When I walk in the house after being at the rescue, my dogs are all over me. They sniff my pants from ankle to hip, noses vibrating with excitement. And why not? So many other pups to smell!
But sometimes when I come home after being nowhere near another dog, they are equally interested in the odor of my pants. I know a dog’s sense of smell is far superior to mine, but how superior? And what about a dog’s other senses?
SENSE #1 SMELL
An oft-cited study conducted by researchers at the Sensory Research Institute at Florida State University posits that a dog’s sense of smell is 10,000 to 100,000 times more acute than human’s. That’s difficult to imagine, isn’t it? Borrowing head scientist James Walker’s analogy to vision, if a person can clearly see an object ten feet away, a dog could see that object clearly from almost nineteen miles away.
SENSE #2 SIGHT
MYTH: Dogs do not see the world in black and white.
Because scientists have studied dogs’ retinas, we are able to know more about what they see and how they visually perceive their world. The layman’s version: dogs see like a color-blind human. They can see blue-violet and yellow, and differentiate between shades of gray. They typically have 20/75 vision, so they need to be 20 feet away from an object to see it as well as we see it from 75 feet away.
So when your dog comes running to you from across the park, he’s probably smelling you before he sees you. Or he’s hearing you…
Super simple science lesson. Hearing has multiple facets: frequency and volume. In terms of frequency (think pitch), people can hear a bit lower, but dogs upper ranges blows us away. The human range is 20 – 20,000 Hz, and a dog’s is 67 – 45,000 Hz.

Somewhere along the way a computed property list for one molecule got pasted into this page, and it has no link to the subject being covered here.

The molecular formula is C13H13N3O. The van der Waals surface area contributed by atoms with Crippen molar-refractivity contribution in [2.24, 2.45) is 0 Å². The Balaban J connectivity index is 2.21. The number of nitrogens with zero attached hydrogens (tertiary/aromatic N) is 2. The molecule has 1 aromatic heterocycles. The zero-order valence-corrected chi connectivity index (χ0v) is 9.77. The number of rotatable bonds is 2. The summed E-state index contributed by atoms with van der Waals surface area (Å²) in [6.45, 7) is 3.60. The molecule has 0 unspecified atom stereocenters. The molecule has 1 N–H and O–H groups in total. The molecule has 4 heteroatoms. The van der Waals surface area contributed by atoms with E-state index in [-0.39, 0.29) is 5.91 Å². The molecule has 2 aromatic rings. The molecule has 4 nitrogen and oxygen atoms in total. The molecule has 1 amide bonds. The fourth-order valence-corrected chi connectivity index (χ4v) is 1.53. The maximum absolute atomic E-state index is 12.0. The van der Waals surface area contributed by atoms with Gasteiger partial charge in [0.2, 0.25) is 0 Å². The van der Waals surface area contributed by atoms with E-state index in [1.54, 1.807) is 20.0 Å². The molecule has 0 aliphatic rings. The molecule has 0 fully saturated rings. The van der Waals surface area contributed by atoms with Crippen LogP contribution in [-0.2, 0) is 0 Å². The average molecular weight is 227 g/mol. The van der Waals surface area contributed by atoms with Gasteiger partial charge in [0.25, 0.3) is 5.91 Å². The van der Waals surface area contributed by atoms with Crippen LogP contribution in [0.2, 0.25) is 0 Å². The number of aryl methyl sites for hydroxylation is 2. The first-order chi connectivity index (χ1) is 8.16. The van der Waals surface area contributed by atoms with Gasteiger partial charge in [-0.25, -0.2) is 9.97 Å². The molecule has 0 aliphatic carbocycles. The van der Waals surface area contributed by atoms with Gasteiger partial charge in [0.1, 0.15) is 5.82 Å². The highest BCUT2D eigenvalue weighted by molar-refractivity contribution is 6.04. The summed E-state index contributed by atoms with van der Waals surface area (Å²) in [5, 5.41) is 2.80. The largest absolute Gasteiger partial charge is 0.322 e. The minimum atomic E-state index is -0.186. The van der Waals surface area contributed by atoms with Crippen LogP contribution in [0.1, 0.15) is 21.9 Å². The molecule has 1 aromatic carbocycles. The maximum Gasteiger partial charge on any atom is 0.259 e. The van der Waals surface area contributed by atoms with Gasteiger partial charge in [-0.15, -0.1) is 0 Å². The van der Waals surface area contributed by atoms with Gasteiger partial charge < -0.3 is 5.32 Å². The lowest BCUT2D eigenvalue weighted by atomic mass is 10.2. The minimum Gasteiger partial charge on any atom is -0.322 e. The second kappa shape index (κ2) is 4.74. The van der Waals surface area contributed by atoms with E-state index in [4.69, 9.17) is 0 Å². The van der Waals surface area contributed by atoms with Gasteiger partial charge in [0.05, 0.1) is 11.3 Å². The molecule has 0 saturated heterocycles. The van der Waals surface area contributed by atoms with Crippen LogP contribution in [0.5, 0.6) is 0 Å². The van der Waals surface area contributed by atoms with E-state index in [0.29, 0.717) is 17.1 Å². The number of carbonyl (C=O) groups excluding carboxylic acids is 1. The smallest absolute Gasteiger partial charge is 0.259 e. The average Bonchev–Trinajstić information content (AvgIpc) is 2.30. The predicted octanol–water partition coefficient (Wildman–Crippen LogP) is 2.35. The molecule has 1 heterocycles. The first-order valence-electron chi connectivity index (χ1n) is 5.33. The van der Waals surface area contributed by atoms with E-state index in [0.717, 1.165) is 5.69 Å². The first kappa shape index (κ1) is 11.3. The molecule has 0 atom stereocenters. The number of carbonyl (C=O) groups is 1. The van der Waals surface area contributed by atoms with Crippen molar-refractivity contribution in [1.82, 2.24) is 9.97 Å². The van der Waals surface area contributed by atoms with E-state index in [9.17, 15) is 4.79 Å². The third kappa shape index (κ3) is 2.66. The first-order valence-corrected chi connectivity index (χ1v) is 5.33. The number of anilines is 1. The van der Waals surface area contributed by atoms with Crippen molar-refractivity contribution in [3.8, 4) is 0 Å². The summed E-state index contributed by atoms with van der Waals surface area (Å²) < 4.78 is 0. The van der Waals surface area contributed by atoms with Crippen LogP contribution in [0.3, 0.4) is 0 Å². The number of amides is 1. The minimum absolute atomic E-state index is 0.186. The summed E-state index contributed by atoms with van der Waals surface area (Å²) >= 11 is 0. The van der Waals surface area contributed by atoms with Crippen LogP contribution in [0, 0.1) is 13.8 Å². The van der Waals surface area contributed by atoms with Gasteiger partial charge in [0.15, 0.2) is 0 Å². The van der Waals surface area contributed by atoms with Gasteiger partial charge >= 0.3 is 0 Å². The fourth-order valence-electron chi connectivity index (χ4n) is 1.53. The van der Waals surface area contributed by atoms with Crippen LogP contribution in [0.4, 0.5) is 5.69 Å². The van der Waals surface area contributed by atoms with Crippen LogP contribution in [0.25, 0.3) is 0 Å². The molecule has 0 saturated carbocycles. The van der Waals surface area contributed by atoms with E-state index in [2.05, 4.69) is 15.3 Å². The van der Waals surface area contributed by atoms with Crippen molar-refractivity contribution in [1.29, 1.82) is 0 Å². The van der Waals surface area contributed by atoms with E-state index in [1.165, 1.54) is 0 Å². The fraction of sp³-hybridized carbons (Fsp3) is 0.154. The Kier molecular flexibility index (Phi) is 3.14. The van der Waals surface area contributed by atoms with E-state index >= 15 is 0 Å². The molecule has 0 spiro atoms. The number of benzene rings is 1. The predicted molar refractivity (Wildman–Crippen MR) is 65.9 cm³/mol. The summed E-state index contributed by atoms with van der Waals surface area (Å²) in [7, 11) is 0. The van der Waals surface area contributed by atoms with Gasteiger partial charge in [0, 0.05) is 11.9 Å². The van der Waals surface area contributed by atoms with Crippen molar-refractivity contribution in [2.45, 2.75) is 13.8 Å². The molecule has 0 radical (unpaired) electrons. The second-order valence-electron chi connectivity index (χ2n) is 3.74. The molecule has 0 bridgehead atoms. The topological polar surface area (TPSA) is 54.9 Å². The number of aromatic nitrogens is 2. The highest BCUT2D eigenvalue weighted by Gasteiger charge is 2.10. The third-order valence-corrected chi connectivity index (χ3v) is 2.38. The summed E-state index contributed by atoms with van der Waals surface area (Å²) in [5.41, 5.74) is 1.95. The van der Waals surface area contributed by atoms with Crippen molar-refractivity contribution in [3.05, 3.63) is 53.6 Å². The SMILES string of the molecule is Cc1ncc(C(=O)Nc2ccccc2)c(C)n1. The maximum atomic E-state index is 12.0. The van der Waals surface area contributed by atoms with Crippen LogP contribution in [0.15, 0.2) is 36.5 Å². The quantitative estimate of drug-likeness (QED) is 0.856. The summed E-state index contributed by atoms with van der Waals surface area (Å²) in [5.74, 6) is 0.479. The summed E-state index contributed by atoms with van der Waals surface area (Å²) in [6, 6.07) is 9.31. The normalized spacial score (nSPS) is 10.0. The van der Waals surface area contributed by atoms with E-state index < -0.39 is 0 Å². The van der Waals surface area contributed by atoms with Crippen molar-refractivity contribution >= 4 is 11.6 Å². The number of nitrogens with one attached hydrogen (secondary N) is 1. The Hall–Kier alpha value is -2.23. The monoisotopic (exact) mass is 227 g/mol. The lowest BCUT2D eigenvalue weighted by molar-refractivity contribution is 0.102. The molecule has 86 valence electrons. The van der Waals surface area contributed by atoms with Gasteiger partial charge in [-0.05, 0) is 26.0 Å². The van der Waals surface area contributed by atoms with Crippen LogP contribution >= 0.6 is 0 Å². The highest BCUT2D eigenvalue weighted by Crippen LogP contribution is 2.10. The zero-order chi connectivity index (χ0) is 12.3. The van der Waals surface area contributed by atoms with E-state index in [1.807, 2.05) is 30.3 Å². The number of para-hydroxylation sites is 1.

In terms of volume, dogs can hear sounds as quiet as 5 to 15 decibels (a human whisper is 20 to 30 decibels). It makes sense then, that even noises that aren’t deemed too loud for people can bother a dog.
No, those hairs above your dog’s eyes aren’t extra long lashes; they are whiskers that are so sensitive to touch that he can sense changes in airflow before he even touches an object. Like humans, dogs respond to touch on all parts of their body, and it’s wise to habituate a puppy to being touched. It’s also wise to ask a dog’s human how he likes to be petted before touching a new-to-you pup.
If you’ve ever tasted dog food or treats (I did, on a dare from my younger sister when I was a kid), you know that dogs and humans have different ideas of what tastes good. Dogs have 1700 taste buds compared to humans’ 9000, but their superior sense of smell guides their food preferences. Two other fun facts: dogs have taste buds for water, and they don’t have an affinity for salt like we do.
So whether the way to a dog’s heart is through his stomach or his nose, his senses dictate how he perceives the world around him. And if that means my dogs can’t keep their noses off my skinny jeans, I’m happy to let them sniff away!